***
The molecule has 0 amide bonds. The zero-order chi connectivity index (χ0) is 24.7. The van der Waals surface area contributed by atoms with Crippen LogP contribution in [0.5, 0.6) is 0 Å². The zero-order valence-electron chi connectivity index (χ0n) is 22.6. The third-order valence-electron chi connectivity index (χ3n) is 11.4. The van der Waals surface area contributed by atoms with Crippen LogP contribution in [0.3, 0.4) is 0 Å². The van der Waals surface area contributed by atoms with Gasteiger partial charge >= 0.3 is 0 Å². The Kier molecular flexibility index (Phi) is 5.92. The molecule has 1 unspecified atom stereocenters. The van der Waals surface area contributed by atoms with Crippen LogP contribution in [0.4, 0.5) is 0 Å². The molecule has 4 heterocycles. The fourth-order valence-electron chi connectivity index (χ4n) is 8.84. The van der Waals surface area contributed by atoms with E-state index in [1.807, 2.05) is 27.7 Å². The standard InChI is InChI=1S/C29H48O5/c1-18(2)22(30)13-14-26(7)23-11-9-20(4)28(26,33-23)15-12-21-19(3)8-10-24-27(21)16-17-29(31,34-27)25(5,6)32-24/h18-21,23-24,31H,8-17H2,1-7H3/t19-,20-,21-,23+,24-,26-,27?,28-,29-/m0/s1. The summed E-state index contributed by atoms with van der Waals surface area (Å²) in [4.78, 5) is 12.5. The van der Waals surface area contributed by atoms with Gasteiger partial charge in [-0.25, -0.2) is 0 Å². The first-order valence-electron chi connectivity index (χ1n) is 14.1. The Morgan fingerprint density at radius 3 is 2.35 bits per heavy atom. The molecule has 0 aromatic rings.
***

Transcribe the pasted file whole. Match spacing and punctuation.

The molecule has 0 amide bonds. The zero-order chi connectivity index (χ0) is 24.7. The van der Waals surface area contributed by atoms with Crippen LogP contribution in [0.5, 0.6) is 0 Å². The zero-order valence-electron chi connectivity index (χ0n) is 22.6. The third-order valence-electron chi connectivity index (χ3n) is 11.4. The van der Waals surface area contributed by atoms with Crippen LogP contribution in [0.3, 0.4) is 0 Å². The van der Waals surface area contributed by atoms with Gasteiger partial charge >= 0.3 is 0 Å². The Kier molecular flexibility index (Phi) is 5.92. The molecule has 1 unspecified atom stereocenters. The van der Waals surface area contributed by atoms with Crippen LogP contribution in [0.4, 0.5) is 0 Å². The molecule has 4 heterocycles. The fourth-order valence-electron chi connectivity index (χ4n) is 8.84. The van der Waals surface area contributed by atoms with E-state index in [1.807, 2.05) is 27.7 Å². The standard InChI is InChI=1S/C29H48O5/c1-18(2)22(30)13-14-26(7)23-11-9-20(4)28(26,33-23)15-12-21-19(3)8-10-24-27(21)16-17-29(31,34-27)25(5,6)32-24/h18-21,23-24,31H,8-17H2,1-7H3/t19-,20-,21-,23+,24-,26-,27?,28-,29-/m0/s1. The summed E-state index contributed by atoms with van der Waals surface area (Å²) in [4.78, 5) is 12.5. The van der Waals surface area contributed by atoms with Gasteiger partial charge in [-0.25, -0.2) is 0 Å². The first-order valence-electron chi connectivity index (χ1n) is 14.1. The Morgan fingerprint density at radius 3 is 2.35 bits per heavy atom. The molecule has 0 aromatic rings.